Visits by Nurses Improve Life of New Mothers, Children for Years

Success Leads to a $13 Million Grant for Nationwide Rollout

December 09, 2004

Backed by 20 years of work, Rochester researchers have developed a program for home visits by nurses to low-income women who are pregnant with their first child that dramatically improves the lives of both the mothers and their children.

A nationwide rollout of the program is now in full swing at 170 sites, backed by urging from the Justice Department and $13 million in grants from the Robert Wood Johnson Foundation. And hundreds of millions of public dollars, to cover operating costs, have been invested by communities where the program is being established. The support confirms the program as an effective, practical way to help people with fewer resources at a crucial time in their lives.

The most recent findings by University of Rochester School of Nursing researchers and their colleagues, published this week in the journal Pediatrics, show a host of program benefits for the mothers and their children.

The women assisted by nurses had fewer subsequent pregnancies, longer intervals between births of their first and second children, longer relationships with current partners, and fewer months of using welfare and food stamps. For mothers of lower socio-economic status, all of these factors are important in the health of their children and their family’s quality of life.

In addition, nurse-visited children demonstrated higher intellectual functioning, better vocabulary scores and fewer behavior problems. Nurse-visited children born to mothers with some psychological problems had higher arithmetic achievement test scores, less trouble with comprehension and also exhibited less aggression. Overall, the children are better prepared to enter school because of better cognitive and language development and fewer behavior problems.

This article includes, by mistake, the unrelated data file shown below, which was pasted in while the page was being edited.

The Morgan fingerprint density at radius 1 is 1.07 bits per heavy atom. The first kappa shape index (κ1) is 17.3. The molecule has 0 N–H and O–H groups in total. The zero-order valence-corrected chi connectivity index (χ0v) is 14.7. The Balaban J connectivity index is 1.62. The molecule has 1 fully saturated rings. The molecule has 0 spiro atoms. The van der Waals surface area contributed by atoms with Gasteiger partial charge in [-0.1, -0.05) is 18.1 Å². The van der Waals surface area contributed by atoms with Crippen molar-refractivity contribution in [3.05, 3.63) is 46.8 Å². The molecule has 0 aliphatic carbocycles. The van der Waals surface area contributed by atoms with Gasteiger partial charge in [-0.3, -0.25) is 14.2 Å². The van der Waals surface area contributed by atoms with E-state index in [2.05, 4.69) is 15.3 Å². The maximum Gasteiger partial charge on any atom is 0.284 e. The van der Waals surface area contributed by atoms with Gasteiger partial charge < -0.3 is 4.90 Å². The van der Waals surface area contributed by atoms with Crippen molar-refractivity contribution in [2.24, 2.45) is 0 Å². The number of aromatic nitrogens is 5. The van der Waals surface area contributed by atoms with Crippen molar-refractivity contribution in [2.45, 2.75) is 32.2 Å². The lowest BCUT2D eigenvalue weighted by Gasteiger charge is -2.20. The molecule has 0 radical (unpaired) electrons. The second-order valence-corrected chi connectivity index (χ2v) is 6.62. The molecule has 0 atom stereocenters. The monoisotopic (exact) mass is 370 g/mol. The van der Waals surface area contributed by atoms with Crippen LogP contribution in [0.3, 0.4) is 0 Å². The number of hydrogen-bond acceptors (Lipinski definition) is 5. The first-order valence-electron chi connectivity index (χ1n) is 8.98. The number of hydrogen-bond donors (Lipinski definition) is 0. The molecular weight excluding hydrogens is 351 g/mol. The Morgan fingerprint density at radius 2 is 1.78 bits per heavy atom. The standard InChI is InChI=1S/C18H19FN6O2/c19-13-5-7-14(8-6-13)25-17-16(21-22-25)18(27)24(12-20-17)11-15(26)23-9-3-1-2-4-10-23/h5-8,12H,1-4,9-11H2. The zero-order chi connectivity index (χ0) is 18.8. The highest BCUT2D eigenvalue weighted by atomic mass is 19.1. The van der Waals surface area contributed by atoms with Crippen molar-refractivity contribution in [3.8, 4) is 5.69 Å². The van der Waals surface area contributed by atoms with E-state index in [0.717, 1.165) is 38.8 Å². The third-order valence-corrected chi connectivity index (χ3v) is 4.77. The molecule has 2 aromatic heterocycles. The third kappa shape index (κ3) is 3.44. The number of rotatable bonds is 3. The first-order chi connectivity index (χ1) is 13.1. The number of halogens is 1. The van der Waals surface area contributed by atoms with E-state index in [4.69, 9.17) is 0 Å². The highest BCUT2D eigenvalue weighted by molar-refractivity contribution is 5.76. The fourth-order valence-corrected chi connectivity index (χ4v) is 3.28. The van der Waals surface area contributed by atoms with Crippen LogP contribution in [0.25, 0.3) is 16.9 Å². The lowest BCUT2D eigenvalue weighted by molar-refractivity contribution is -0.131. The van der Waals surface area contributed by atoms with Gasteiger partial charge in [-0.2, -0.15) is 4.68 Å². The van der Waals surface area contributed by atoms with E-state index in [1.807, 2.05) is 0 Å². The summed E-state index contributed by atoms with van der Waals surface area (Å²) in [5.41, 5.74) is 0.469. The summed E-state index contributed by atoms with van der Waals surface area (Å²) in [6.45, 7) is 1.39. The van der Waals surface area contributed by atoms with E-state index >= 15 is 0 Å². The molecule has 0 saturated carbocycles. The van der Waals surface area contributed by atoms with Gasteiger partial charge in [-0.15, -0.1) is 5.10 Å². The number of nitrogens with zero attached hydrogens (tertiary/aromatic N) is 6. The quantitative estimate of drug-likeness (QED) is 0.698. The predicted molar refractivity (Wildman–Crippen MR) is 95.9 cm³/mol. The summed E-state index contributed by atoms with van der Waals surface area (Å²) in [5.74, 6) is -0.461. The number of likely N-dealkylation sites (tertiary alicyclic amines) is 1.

Just as significant, the latest research is based on a follow-up, four years after the nurses finished their visits with the families. So initial benefits, as previously observed by the research team, have proven to last over several years. Previous research enrolled primarily rural white women; this latest study involved an urban African-American population. Yet both studies showed the same kind of benefits.

Under the program, nurses help pregnant women improve their health by eating nutritiously and reducing their use of cigarettes, alcohol, and illegal drugs. The nurses also identify any emerging obstetrical problems and make sure they’re treated before they become more serious.

Once the child is born, the nurses help guide the parents to provide more responsible and competent care for their children. And they encourage families to become economically self-sufficient by helping parents develop a vision for their future, plan future pregnancies, continue their education and find jobs.

“These visits are intense and comprehensive,” says Harriet Kitzman, PhD, RN, co-investigator on the study and professor of nursing and pediatrics at the University of Rochester. “Over two decades, we’ve refined the program to make sure we’re addressing the vital needs of these women and their families. Our research is showing lasting effects on their lives.”

            Based on the success of its work, the research team has just received funding to do a 27-year follow-up study with the original group of participants to see if the benefits continue.

The accelerated nationwide rollout has created sites in 23 states now, including in Elmira and Cayuga County in New York State. The program is now serving 13,000 families per year.

Besides Professor Kitzman, other School of Nursing researchers on the team are Robert Cole, PhD, and Kimberly Sidora-Arcoleo, MPH. David L. Olds, PhD, now of the University of Colorado, was on faculty at the School of Nursing when the research began.

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